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20 Nov 2011

Chickenpox could spot your child this winter

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November 20, 2011 Category: Health Posted by:



Did you know that chickenpox is most likely to occur during late winter and spring? As winter approaches, when you talk to your child’s doctor about ways to stay healthy this season, remember to also ask about the chickenpox vaccine. Your doctor may recommend a second dose of the chickenpox vaccine for your child.


This winter is an opportune time for healthcare providers and parents to make sure children are up to date with all appropriate vaccinations, including the chickenpox vaccine. The Advisory Committee on Immunization Practices (ACIP) of the Centers for Disease Control and Prevention (CDC) includes the chickenpox vaccine on the list of recommended vaccines for school-aged children. While requirements vary from state to state, many states require chickenpox vaccination or evidence of immunity for school or childcare attendance.


Chickenpox, which is highly contagious, occurs most often in children 5 to 9 years old and is most likely to occur during late winter and early spring. As some parents may remember from their childhood, the most common symptoms of chickenpox are rash, fever, headache and general discomfort. Although usually mild, chickenpox can sometimes lead to less common but serious complications, such as pneumonia.


VARIVAX® (Varicella Virus Vaccine Live) is a live virus vaccine that is given as a shot. VARIVAX is meant to help prevent chickenpox, which is also known as varicella, in people 12 months of age and older.


Your child should not get VARIVAX if he or she is allergic to any of its ingredients including gelatin and neomycin; has a weakened immune system, such as an immune deficiency, an inherited immune disorder, leukemia, lymphoma, or HIV/AIDS; takes high doses of steroids by mouth or in a shot; has active tuberculosis that is not treated; has a fever; is pregnant or plans to get pregnant within the next three months.


If your child is 12 months to 12 years old and his or her doctor gives a second dose, the second dose must be given at least three months after the first shot. A second dose should be given to those who first get the vaccine when they are 13 years old or older. This second dose should be given four to eight weeks after the first dose.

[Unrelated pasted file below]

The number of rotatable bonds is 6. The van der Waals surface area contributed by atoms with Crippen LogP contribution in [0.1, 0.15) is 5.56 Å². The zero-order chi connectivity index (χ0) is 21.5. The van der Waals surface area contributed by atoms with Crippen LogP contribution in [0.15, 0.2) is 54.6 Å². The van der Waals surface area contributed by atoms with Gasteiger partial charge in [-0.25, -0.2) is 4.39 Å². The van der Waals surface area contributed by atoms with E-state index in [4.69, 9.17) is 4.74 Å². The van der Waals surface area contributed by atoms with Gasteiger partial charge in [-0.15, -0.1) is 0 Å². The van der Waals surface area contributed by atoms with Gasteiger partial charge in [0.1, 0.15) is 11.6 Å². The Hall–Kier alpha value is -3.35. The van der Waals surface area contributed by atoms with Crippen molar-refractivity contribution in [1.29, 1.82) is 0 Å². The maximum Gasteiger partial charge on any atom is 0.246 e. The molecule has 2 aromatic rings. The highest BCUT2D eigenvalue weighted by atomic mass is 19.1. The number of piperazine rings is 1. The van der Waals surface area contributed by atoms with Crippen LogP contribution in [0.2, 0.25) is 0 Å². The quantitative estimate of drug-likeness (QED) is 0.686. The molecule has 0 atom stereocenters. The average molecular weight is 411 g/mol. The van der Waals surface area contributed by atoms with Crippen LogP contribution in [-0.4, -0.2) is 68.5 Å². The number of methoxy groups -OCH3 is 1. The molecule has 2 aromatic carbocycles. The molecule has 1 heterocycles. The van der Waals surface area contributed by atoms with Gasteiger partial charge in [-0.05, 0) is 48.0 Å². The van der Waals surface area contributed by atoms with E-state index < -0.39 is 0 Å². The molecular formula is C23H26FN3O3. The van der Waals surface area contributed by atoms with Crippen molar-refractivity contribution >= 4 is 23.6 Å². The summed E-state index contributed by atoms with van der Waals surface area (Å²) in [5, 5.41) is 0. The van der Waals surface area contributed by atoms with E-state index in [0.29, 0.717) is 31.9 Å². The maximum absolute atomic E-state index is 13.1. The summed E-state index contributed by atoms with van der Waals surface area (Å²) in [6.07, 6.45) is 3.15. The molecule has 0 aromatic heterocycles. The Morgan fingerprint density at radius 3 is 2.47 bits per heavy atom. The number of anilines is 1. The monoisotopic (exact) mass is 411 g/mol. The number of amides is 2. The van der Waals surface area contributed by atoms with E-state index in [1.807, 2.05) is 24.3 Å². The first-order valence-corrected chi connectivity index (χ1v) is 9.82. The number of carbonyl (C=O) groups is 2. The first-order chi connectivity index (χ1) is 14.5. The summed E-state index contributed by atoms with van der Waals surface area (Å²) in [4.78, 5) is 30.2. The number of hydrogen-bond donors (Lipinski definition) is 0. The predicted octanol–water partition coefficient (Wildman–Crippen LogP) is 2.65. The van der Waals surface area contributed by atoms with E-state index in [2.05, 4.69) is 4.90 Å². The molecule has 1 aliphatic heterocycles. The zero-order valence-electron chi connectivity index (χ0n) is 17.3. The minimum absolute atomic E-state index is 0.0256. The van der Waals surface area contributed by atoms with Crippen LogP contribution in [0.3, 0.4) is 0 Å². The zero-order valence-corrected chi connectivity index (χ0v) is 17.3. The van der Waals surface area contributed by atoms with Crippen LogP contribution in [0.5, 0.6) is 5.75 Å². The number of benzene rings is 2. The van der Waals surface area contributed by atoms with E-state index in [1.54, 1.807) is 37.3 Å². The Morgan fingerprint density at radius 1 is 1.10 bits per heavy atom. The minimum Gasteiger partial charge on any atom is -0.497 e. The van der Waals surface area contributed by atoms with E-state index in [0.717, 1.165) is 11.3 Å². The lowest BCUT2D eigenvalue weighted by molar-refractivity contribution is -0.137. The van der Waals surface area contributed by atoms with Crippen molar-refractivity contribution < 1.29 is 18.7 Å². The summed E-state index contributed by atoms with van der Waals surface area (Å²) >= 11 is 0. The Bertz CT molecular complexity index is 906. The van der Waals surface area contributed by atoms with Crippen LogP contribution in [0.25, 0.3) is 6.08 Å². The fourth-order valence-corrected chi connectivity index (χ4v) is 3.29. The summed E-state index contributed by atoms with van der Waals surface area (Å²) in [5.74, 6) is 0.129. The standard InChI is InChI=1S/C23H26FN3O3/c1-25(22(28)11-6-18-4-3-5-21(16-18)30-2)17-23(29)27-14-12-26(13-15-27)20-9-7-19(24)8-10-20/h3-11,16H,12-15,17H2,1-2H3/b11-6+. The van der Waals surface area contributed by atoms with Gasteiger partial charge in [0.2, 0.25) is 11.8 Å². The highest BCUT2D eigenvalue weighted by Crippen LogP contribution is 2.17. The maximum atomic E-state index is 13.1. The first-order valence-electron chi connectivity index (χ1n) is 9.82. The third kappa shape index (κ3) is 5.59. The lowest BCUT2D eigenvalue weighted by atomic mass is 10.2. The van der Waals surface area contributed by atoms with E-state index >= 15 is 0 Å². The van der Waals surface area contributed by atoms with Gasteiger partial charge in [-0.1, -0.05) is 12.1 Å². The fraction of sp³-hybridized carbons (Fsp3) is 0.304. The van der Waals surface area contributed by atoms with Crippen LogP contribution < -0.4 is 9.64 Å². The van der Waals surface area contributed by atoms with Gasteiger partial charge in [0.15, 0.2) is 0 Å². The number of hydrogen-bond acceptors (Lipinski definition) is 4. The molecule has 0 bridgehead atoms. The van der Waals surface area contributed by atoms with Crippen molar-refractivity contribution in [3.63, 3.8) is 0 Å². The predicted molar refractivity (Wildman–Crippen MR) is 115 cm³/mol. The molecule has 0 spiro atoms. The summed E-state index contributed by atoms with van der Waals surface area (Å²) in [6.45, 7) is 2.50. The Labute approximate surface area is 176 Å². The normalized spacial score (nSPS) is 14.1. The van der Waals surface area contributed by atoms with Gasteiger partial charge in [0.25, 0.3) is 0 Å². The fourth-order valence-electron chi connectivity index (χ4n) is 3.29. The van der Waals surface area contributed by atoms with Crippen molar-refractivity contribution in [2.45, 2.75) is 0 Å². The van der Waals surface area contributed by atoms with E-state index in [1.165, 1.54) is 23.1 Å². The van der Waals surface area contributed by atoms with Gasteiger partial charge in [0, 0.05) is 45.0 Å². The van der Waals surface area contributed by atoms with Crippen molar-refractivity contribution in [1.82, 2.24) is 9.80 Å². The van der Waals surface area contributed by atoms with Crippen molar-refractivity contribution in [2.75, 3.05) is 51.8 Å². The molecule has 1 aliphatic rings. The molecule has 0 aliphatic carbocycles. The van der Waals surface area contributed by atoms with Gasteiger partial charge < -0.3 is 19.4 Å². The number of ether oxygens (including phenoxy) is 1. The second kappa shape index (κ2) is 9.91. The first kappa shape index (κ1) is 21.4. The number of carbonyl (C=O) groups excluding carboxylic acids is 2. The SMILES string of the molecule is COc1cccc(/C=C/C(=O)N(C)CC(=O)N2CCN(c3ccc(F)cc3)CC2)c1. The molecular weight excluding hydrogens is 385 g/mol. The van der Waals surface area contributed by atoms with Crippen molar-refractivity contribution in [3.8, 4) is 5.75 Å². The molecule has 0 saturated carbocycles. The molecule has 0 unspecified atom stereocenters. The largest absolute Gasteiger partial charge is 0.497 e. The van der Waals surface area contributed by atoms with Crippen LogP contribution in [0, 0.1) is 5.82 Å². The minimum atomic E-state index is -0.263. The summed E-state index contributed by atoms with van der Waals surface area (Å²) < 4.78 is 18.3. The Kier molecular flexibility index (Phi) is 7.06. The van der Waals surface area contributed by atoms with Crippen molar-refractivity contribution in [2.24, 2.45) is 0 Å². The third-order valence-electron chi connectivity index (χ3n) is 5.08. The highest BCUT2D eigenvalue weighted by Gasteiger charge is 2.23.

“It’s important to remember that one dose of the chickenpox vaccine may not provide enough protection,” says Dr. Patricia Samuelson, a California family physician known for her public service and dedication to improving vaccination. “Chickenpox that occurs after vaccination is called breakthrough chickenpox. Most cases of breakthrough chickenpox are mild; however around 25 to 30 percent of breakthrough cases after one dose can be more serious with symptoms similar to what individuals would experience if they haven’t been vaccinated.”


In a study, children vaccinated with two doses of the vaccine are three times less likely to develop breakthrough chickenpox than those vaccinated with just one dose (2.2 percent vs 7.5 percent). In 2006, the CDC instituted a two-dose recommendation to help provide better individual protection.


Data from a 2010 CDC survey showed that an estimated 58.1 percent of teens 13-17 years of age with no history of chickenpox had received two doses of the varicella vaccine. The CDC conducted the National Immunization Survey-Teen (NIS-Teen) to collect immunization information for adolescents 13-17 years of age to estimate vaccination coverage in this age group. Immunization data was collected through telephone interviews with randomly selected households and confirmed through records supplied by the adolescents’ health care providers. This was a nationally representative sample of 19,257 adolescents.


So this winter talk to your doctor or health care provider to find out if your child is up to date on the chickenpox vaccine. He or she will use the official recommendations to decide the number of shots needed and when to get them. If a dose is missed, your health care provider will let you know when your child should have it.


Important Information about VARIVAX


Your child should not take aspirin or aspirin-containing products for 6 weeks after getting VARIVAX.


The most common side effects reported after taking VARIVAX are: fever; pain, swelling, itching, or redness at the site of the shot; chickenpox-like rash on the body or at the site of the shot; irritability.


Other less common side effects have also been reported: tingling of the skin; shingles.


VARIVAX may not protect everyone who gets it. VARIVAX does not treat chickenpox once your child has it.


Only your health care provider can decide if VARIVAX is right for your child.


Prescribing information and patient product information for VARIVAX are available at and


This information is provided by Merck.

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